The Apostolic Palace (Latin: Palatium Apostolicum; Italian: Palazzo Apostolico) is the official residence of the Roman Catholic Pope and Bishop of Rome, which is located in Vatican City. It is also known as the Papal Palace, Palace of the Vatican and Vatican Palace. The Vatican itself refers to the building as the Palace of Sixtus V in honor of Pope Sixtus V. The building contains the Papal Apartments, various offices of the Catholic Church and the Holy See, private and public chapels, Vatican Museums, and the Vatican Library, including the Sistine Chapel, Raphael Rooms, and Borgia Apartment. The modern tourist can see these last and other parts of the palace, but other parts, such as the Sala Regia and Cappella Paolina, are closed to tourists. The Scala Regia can be seen into from one end but not entered.   read more…

Theme Week Vatican City – Vatican Gardens

December 25th, 2018 | Author/Destination: | Rubric: Architecture, General, Palaces, Castles, Manors, Parks, UNESCO World Heritage

© Marek.69/cc-by-sa-3.0

© Marek.69/cc-by-sa-3.0

The Gardens of Vatican City (Latin: Horti Civitatis Vaticanae), also informally known as the Vatican Gardens (Italian: Giardini Vaticani) in Vatican City, are private urban gardens and parks which cover more than half of the country, located in the west of the territory and owned by the Pope. There are some buildings, such as Radio Vatican and the Governor’s Palace, within the gardens. The gardens cover approximately 23 hectares (57 acres) which is most of the Vatican Hill. The highest point is 60 metres (200 ft) above mean sea level. Stone walls bound the area in the North, South and West. The gardens and parks were established during the Renaissance and Baroque era and are decorated with fountains and sculptures. There is no general public access, but guided tours are available to limited numbers. The gardens also enshrine 16 Marian images venerated worldwide at the designation of the Roman Pontiff, who is the owner of the gardens.   read more…

Waddesdon Manor in Buckinghamshire

December 19th, 2018 | Author/Destination: | Rubric: General, Palaces, Castles, Manors, Parks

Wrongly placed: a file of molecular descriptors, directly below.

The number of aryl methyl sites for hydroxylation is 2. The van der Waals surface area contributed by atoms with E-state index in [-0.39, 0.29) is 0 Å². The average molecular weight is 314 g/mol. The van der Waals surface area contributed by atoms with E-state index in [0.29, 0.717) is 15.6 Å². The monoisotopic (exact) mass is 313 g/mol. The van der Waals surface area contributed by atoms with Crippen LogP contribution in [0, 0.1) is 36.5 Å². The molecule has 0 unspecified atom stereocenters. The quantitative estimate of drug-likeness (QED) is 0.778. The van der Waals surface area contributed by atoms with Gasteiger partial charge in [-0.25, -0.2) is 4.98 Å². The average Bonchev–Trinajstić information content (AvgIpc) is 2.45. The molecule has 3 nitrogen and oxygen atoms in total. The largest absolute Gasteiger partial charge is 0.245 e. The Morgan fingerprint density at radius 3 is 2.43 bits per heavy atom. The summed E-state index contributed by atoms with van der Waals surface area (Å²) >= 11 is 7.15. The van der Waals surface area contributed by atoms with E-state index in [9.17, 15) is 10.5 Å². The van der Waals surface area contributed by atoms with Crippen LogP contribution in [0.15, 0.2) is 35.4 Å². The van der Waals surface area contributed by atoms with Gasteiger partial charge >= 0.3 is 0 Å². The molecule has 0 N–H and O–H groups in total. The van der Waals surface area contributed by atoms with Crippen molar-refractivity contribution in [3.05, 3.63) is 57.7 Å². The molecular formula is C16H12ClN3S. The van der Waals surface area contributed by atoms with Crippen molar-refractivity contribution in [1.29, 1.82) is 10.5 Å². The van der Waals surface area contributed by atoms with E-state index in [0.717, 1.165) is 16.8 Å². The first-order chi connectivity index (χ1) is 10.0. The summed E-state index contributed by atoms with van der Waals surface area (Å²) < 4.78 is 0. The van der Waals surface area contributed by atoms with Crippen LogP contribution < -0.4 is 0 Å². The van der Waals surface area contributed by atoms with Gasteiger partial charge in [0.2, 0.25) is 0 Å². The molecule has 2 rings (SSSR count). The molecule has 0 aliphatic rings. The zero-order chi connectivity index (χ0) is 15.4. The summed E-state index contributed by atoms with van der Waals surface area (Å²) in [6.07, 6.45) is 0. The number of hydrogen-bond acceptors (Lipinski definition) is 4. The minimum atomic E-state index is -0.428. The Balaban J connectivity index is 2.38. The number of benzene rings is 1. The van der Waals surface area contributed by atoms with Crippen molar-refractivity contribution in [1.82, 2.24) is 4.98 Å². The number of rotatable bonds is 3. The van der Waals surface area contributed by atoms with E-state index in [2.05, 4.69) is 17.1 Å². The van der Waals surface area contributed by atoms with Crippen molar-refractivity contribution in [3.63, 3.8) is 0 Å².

© GavinJA/cc-by-sa-3.0

© GavinJA/cc-by-sa-3.0

Waddesdon Manor is a country house in the village of Waddesdon, in Buckinghamshire, England. It is located in the Aylesbury Vale, 6.6 miles (10.6 km) west of Aylesbury. The Grade I listed house was built in the Neo-Renaissance style of a French château between 1874 and 1889 for Baron Ferdinand de Rothschild (1839–1898) as a weekend residence for grand entertaining and as a setting for his collection. The last member of the Rothschild family to own Waddesdon was James de Rothschild (1878–1957). He bequeathed the house and its contents to the National Trust. It is now managed by the Rothschild Foundation chaired by Jacob Rothschild, 4th Baron Rothschild. It is one of the National Trust’s most visited properties, with over 467,000 visitors annually. Waddesdon Manor won Visit England‘s Large Visitor Attraction of the Year category in 2017.   read more…

Hever Castle in Kent

October 31st, 2018 | Author/Destination: | Rubric: General, Palaces, Castles, Manors, Parks

© Nessy-Pic/cc-by-sa-4.0

© Nessy-Pic/cc-by-sa-4.0

Hever Castle is located in the village of Hever, Kent, near Edenbridge, 30 miles (48 km) south-east of London. It began as a country house, built in the 13th century. From 1462 to 1539, it was the seat of the Boleyn (originally ‘Bullen’) family. Anne Boleyn, the second queen consort of King Henry VIII of England, spent her early youth there after her father, Thomas Boleyn, inherited it in 1505. The castle passed to him upon the death of his father, Sir William Boleyn. It later came into the possession of King Henry VIII’s fourth wife, Anne of Cleves. The castle is now open to the public as a tourist attraction.   read more…

Hearst Castle on the Pacific Coast Highway

October 3rd, 2018 | Author/Destination: | Rubric: Architecture, General, Palaces, Castles, Manors, Parks

Dining Room © Bernard Gagnon/cc-by-sa-3.0

Dining Room © Bernard Gagnon/cc-by-sa-3.0

Hearst Castle is a National Historic Landmark and California Historical Landmark mansion located on the Central Coast of California, United States. Designed by architect Julia Morgan, it was a residence for newspaper magnate William Randolph Hearst between 1919 and 1947. Hearst died in 1951, and it became a California State Park in 1954. The site was opened to visitors in 1958. Since that time, it has been operated as the Hearst San Simeon State Historical Monument, where the estate, and its considerable collection of art and antiques, is open for public tours. Despite its location far from any urban center, the site attracts “millions of travelers each year”. Hearst formally named the estate “La Cuesta Encantada” (“The Enchanted Hill”), but usually called it “the ranch”. Hearst Castle and grounds are also sometimes referred to as “San Simeon“, without distinguishing between the Hearst property and the adjacent unincorporated area of the same name.   read more…